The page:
US mortgage demand at 6-wk highs on refinance wave

By Lynn Adler

NEW YORK, Feb 3 (BestGrowthStock) – Demand for U.S. home loans rose
to a six-week high on a mini refinance wave, with borrowers
pushing to lock in rates before they climb later this year, the
Mortgage Bankers Association said on Wednesday,

Applications to buy homes and refinance loans jumped last
week to mid-December levels as average 30-year mortgage rates
held near 5 percent.

The industry group’s mortgage index jumped 21 percent last
week, fueled by a 26.3 percent leap in demand for refinancing
as purchase loan requests increased 10.3 percent.

The 30-year mortgage rate dipped 0.01 percentage point to
5.01 percent.

But this borrowing cost was 0.40 percentage point above the
record low set last March and seen headed higher throughout the
year.

“Rates continue to hover around 5 percent, quite low by
historical standards, but are well above the record lows seen
in 2009 and hence are not generating substantial refi volume,”
said Michael Fratantoni, MBA’s vice president of research and
economics.

Last spring when mortgage rates hit rock bottom, the index
for refinance applications was more than double its current
level.

Nonetheless, as the U.S. housing market claws its way out
of the worst crash since the Great Depression there are
increasing signs that the important spring selling season could
be relatively healthy.

Affordability remains high with mortgage rates still
historically low and average home prices plunging about 30
percent from 2006 peaks before stabilizing since last summer.

The government’s bonus to first-time and move-up buyers via
a tax credit remains in place for several more months, luring
buyers who have been sitting on the sidelines waiting for some
signs of stability.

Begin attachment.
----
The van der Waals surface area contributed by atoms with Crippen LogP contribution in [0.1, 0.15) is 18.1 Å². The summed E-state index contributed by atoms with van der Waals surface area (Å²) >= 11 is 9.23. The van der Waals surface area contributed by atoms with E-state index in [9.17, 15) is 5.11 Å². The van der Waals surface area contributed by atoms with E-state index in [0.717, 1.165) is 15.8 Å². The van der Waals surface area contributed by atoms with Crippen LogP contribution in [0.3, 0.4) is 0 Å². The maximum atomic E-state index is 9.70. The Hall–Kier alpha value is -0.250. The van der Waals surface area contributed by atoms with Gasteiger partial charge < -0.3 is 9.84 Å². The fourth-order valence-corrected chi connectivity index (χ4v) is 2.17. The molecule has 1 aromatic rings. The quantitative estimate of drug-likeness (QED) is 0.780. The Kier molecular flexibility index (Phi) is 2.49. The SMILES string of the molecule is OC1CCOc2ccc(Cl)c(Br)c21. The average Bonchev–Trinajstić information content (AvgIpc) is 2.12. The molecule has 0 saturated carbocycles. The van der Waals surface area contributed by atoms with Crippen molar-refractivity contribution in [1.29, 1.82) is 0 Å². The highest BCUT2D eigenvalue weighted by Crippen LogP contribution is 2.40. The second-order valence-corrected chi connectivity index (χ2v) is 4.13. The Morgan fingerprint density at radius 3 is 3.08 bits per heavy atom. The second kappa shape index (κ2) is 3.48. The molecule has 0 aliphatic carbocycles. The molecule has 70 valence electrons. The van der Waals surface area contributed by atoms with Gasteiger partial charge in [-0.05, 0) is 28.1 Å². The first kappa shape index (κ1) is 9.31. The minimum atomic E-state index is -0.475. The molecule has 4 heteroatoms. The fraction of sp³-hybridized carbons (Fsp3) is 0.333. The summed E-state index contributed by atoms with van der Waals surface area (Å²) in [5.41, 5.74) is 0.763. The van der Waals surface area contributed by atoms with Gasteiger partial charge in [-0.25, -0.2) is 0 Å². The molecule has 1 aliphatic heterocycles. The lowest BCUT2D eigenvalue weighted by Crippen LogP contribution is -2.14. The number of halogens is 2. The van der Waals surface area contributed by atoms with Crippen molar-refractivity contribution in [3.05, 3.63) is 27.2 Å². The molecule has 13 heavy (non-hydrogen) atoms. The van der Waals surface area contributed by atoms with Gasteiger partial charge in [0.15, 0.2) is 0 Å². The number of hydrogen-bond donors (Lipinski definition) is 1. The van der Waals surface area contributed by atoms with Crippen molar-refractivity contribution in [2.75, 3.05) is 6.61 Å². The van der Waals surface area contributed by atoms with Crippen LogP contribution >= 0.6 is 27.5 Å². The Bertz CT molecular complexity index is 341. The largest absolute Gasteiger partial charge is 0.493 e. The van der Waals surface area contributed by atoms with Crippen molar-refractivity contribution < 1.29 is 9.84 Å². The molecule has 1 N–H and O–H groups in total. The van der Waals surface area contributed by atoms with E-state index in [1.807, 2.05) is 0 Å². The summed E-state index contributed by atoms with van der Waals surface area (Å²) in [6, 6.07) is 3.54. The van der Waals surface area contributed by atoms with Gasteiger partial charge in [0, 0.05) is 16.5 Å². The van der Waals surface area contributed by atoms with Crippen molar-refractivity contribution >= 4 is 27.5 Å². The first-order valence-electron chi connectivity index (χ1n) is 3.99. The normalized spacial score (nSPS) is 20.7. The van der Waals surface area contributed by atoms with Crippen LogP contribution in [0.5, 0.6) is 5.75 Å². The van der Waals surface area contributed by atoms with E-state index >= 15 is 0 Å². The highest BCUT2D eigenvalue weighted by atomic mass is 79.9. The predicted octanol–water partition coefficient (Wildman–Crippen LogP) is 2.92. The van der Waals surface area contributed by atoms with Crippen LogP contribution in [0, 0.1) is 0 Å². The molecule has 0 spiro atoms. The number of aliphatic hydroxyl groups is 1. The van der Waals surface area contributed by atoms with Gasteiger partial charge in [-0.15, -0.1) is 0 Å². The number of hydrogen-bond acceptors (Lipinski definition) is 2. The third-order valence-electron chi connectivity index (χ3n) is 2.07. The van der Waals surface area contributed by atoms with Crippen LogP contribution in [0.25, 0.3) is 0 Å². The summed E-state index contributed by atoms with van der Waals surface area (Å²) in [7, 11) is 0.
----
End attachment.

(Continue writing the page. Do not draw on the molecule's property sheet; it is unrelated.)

Qualified borrowers who sign purchase contracts by April 30
and close on loans by the end of June can get an $8,000
first-time buyer credit or $6,500 move-up credit.

Each set of housing data brings with it the debate about
whether this key segment of the U.S. economy can sustain once
the government incentives disappear.

A modest December rise in pending sales of existing homes,
which are based on signed contracts, after a steep November
drop suggested that the housing rebound would come in fits and
starts. Read more at [ID:nN02242571].

“I do think the housing recovery in the U.S. still has legs
and is firmly in tact,” said Ian Pollick, economics strategist
at TD Securities in Toronto. “There’s a lot of pent up demand
in the system right now, there are a lot of really really good
deals.”

The rise in mortgage rates is seen as gradual this year
with the Federal Reserve committing to keeping interest rates
low for an extended period.

One of the wild cards is the pace at which banks start
putting foreclosed properties up for sale. Those sales are also
expected to be measured, to prevent a second price swoon that
results in a double-dip for housing.

“Taken as a whole I have a big thumbs up for the housing
market,” said Pollick. “I really do think that the recovery is
sustainable and I really do think that we’ve seen the worst in
the rearview mirror.”

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US mortgage demand at 6-wk highs on refinance wave